City of Pillars – Dominic Peloso

A Mini Book Expo Review

City of Pillars

Dominic Peloso

Product Details

  • Paperback: 220 pages
  • Publisher: Invisible College Press (December 1, 2000)
  • ISBN-10: 1931468001
  • ISBN-13: 978-1931468008

Shipping within Canada & US sponsored by Invisible College Press

I seem to be having a run of bad luck with my MiniBook Expo selections lately.

City of Pillars by Dominic Peloso follows the spiralling decent into madness of it’s narrator, Mitchell Sinclair, after he is mistakingly (or so he thinks)  saddled with an ancient manuscript while stopped at a commuter toll-booth in San Francisco.  A series of credibility challenging events follow the character until he has no other choice but to invest his entire existence in the pursuit of deciphering the mystery and violence.  As Mitchell Sinclair’s insatiable obsession drives him deeper into the convoluted world of the multi-lingual tome, his ethics, morals and sanity melt away.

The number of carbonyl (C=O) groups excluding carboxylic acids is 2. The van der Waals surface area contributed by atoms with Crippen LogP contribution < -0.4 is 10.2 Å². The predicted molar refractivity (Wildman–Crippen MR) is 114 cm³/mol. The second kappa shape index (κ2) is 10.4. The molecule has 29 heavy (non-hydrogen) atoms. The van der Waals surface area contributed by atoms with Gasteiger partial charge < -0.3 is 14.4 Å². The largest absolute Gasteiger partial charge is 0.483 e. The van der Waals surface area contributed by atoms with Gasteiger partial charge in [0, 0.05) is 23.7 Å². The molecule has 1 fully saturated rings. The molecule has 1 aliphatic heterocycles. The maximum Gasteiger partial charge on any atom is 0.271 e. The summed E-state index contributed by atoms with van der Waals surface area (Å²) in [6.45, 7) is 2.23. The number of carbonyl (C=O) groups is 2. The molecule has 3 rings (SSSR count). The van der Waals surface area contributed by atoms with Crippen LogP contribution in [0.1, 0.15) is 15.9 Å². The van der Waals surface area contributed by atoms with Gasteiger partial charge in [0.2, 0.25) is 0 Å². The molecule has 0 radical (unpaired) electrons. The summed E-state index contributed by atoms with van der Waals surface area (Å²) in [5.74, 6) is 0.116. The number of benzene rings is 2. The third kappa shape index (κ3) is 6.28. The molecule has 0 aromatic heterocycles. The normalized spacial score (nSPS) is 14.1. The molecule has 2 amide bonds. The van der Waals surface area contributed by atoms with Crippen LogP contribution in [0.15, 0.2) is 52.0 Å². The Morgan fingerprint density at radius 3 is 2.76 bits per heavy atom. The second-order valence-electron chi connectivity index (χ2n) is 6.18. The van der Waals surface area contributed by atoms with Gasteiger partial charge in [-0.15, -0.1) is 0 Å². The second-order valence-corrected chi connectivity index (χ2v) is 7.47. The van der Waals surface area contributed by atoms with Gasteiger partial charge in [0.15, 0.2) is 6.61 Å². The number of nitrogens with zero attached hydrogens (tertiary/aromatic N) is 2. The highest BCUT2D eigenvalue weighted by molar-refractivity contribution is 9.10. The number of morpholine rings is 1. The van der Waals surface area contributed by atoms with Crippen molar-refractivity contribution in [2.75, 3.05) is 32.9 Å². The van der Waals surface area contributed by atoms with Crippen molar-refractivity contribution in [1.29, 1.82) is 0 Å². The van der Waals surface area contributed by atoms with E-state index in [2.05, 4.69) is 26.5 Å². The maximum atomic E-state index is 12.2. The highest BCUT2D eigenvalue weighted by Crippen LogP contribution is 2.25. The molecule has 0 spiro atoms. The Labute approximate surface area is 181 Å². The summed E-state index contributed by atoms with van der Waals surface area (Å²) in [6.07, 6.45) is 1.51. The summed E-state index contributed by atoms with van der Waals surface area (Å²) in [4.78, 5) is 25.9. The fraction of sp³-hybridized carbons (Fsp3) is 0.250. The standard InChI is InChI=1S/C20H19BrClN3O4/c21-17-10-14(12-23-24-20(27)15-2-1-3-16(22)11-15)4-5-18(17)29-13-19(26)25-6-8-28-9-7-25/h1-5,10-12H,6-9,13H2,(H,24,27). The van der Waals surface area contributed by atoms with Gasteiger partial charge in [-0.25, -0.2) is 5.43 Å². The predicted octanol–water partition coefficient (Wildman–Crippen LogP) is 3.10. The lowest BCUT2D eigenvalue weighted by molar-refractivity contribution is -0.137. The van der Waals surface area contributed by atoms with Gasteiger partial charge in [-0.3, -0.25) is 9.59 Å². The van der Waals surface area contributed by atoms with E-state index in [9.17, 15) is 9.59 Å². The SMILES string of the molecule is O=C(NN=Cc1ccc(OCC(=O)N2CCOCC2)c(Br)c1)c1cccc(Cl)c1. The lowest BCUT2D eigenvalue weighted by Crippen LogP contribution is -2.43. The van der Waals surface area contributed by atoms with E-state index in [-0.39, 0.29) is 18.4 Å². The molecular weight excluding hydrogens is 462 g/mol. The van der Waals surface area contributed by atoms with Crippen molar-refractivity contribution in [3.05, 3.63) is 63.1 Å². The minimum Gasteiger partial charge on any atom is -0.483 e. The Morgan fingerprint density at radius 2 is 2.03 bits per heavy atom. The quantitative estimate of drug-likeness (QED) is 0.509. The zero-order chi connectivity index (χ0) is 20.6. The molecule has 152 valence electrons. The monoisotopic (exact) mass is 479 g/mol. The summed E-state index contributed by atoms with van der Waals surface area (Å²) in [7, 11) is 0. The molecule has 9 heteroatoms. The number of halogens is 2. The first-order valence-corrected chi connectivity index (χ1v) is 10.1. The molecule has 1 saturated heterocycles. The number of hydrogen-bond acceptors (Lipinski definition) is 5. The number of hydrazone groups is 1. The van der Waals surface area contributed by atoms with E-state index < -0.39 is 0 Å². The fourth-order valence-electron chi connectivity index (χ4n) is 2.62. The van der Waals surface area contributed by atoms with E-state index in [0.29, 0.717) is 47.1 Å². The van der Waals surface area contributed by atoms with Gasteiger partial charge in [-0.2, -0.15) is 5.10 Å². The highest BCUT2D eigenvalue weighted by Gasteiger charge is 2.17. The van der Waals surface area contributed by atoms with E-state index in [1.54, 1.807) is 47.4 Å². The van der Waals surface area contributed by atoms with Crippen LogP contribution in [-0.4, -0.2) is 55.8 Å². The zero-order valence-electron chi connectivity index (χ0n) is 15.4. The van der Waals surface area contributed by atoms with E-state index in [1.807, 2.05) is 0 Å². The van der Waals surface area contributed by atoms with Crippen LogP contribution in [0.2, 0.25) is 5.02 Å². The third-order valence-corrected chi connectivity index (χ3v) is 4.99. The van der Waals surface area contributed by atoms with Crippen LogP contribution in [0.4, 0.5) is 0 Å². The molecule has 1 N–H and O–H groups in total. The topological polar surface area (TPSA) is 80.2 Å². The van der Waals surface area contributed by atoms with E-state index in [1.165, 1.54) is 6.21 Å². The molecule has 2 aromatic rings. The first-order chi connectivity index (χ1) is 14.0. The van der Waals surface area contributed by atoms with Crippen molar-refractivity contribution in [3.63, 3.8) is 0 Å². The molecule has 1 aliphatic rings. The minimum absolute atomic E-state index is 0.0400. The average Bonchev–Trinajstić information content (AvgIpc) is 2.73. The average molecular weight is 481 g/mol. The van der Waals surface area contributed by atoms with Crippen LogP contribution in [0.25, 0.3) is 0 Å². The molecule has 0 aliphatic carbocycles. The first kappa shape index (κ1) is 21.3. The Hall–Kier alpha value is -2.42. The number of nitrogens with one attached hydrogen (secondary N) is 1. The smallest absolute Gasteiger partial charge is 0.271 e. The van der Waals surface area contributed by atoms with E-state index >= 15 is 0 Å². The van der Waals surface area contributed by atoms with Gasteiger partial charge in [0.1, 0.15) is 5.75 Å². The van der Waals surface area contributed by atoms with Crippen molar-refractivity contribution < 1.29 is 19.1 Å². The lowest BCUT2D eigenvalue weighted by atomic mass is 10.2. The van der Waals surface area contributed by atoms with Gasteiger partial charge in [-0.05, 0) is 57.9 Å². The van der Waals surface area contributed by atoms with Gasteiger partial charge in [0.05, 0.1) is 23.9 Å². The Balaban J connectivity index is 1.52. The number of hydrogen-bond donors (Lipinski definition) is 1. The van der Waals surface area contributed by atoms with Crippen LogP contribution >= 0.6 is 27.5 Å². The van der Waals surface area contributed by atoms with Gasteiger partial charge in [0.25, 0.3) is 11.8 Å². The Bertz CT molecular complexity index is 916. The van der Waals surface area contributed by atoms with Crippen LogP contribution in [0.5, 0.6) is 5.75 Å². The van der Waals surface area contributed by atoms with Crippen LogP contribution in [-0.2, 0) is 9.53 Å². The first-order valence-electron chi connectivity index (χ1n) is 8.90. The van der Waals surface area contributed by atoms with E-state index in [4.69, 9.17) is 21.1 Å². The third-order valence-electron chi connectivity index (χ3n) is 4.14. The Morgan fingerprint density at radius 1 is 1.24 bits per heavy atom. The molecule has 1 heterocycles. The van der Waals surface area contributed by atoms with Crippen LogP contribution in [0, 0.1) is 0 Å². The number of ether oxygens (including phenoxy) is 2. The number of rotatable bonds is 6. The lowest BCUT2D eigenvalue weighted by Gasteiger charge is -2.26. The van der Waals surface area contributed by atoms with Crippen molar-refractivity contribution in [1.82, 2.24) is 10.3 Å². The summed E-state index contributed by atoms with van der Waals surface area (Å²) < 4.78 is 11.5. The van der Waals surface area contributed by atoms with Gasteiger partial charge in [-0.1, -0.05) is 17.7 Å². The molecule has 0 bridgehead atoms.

An interesting idea to be sure, but as it is now, City of Pillars doesn’t completely work.  As one other blogger pointed out, the fundamental problem with the book is the writing.  Presented as a confessional by Mitchell Sinclair, the entire story is told in the first-person.  This approach may have worked with a more adept novelist, but Dominic Peloso doesn’t appear up to the task.  I have never read Peloso’s other work; however, an assessment based on City of Pillars would not be in his favour.

Sinclair is a very loosely drawn character and the author never really engages with the reader, save for the first couple chapters.  As the novel opens, the protagonist and his world are fascinating.  As the novel progresses, however, the outlandish and (frankly) unbelievable violence and perils that befall Sinclair leave the reader feeling bored.  The final chapters of the novel especially push the credibility of the character and the premise completely.

Had City of Pillars been presented as a longer, more in depth examination of trauma-induced insanity, I might have been more impressed; sadly, the City of Pillars I read was unimpressive.

~ by seangstm on March 26, 2009.

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